Lack of access to affordable childcare means low-skilled mums are being forced to give up work or significantly reduce their hours after having their second child, according to new research.

The study by the Centre for Economic Performance at the London School of Economics found having one child had little impact on whether women dropped out of the workplace, but that women in low-skilled jobs reduced their hours by an average of 18 hours a week after they had a second child.

The number of women in low-skilled roles who worked more than 20 hours a week fell by more than half after a second child.

Women in more skilled roles also reduced their hours, but only by an average of five hours a week.

The researchers say the cost of childcare is affecting low-skilled women’s decisions on whether to stay in the workplace. According to the latest figures from the Family and Childcare Trust, the average cost of a nursery place is £212 per week outside London and £284 in the capital.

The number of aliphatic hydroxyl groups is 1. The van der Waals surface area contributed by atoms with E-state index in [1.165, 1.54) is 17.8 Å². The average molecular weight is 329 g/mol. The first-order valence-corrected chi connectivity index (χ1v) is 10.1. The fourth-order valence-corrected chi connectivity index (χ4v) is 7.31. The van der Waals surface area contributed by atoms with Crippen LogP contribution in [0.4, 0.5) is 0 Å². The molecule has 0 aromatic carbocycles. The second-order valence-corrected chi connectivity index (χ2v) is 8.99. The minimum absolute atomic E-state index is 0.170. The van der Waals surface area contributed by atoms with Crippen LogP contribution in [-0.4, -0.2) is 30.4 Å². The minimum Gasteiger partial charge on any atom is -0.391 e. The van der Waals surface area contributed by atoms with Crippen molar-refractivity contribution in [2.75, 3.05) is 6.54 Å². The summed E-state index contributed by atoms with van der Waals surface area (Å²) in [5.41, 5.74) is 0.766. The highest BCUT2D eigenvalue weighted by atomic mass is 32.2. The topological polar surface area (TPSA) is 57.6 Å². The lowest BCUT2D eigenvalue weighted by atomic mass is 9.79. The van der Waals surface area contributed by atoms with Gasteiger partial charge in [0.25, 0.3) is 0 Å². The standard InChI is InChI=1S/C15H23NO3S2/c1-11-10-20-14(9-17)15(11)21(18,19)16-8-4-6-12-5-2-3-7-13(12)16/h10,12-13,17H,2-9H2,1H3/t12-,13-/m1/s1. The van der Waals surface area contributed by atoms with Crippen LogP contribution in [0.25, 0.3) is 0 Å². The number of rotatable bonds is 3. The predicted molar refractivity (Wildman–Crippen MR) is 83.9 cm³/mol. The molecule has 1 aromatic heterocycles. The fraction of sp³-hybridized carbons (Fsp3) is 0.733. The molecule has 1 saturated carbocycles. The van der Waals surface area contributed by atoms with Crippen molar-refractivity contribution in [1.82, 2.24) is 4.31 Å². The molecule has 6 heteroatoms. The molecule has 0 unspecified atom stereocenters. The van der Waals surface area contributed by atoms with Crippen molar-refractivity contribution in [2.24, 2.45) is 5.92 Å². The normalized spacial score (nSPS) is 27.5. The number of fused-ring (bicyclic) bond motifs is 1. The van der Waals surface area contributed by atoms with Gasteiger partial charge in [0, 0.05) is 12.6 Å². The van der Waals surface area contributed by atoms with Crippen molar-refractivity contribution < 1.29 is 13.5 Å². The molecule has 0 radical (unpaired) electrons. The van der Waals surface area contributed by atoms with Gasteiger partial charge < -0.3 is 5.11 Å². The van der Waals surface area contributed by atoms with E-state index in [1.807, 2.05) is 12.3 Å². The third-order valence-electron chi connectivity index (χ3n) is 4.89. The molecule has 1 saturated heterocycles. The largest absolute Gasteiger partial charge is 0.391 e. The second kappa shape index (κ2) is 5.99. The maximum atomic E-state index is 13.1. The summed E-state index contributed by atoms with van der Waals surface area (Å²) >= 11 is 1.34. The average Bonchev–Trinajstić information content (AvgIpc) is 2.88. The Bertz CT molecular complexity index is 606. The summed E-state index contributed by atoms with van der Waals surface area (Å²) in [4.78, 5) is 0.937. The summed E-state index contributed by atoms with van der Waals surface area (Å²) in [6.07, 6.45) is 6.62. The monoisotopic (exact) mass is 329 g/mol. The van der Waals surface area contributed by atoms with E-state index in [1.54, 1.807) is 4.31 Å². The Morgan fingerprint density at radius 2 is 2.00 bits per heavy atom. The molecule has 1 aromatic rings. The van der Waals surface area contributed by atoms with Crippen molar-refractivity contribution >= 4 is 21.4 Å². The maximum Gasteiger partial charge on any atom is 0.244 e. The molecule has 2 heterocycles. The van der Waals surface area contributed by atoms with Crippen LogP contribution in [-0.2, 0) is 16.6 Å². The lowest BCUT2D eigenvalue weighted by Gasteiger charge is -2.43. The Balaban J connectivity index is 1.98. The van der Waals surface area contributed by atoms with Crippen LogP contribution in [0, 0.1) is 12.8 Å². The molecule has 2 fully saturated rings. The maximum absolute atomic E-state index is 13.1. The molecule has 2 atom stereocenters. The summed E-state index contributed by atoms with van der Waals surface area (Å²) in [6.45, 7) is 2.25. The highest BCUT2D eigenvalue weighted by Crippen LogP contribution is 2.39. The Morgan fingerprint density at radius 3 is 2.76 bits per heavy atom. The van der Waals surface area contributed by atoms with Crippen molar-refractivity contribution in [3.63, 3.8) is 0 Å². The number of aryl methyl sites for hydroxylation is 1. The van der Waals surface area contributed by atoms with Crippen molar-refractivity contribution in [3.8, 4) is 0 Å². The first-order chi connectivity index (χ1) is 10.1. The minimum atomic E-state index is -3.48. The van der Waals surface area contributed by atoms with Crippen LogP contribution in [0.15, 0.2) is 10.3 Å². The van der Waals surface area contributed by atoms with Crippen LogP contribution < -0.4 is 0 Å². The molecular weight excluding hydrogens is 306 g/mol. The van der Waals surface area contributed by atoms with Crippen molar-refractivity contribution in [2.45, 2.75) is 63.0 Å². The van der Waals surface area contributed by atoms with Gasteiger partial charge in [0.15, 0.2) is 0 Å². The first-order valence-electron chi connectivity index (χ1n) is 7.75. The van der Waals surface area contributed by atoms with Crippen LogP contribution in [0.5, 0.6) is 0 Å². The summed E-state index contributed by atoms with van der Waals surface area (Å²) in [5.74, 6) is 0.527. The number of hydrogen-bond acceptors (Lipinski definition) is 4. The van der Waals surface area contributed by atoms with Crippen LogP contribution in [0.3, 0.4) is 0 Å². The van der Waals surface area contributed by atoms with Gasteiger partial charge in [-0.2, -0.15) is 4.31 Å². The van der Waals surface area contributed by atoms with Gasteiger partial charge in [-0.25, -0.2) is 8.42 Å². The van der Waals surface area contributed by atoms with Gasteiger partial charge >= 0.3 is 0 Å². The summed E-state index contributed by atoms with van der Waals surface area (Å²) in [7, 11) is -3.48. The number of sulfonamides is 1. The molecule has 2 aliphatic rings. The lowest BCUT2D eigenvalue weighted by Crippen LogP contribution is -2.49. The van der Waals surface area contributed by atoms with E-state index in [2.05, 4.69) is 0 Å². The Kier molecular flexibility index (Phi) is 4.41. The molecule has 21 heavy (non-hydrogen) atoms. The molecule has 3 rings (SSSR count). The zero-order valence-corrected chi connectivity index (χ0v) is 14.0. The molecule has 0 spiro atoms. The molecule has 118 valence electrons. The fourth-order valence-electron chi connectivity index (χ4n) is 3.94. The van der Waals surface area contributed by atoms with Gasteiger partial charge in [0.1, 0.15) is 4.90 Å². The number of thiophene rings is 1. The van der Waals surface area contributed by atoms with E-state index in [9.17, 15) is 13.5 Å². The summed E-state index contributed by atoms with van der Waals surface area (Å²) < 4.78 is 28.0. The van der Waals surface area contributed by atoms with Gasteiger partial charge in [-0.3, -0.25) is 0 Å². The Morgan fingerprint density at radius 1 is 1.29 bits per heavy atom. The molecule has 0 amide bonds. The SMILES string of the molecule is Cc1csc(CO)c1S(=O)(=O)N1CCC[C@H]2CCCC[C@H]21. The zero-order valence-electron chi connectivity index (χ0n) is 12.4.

The Government says it is addressing the problem of childcare cost through its scheme to double free childcare for many three and four year olds from 15 to 30 hours a week. However, childcare providers are worried that this will not be properly funded.

Meanwhile, the Government has appointed  Caroline Dinenage as the new minister responsible for childcare and early years.

Neil Leitch, chief executive of the Pre-school Learning Alliance, said: “We welcome the news that Ms Dinenage has been named as the new early years minister and congratulate her on her new role.

“With the planned rollout of the 30 hour free entitlement offer, the imminent launch of the government’s early years workforce and life chances strategies, and the publication of a revised EYFS Framework, this is clearly a time of significant change and transition for the early years sector – and one that can only benefit from positive, honest and open relationship between the sector and government.”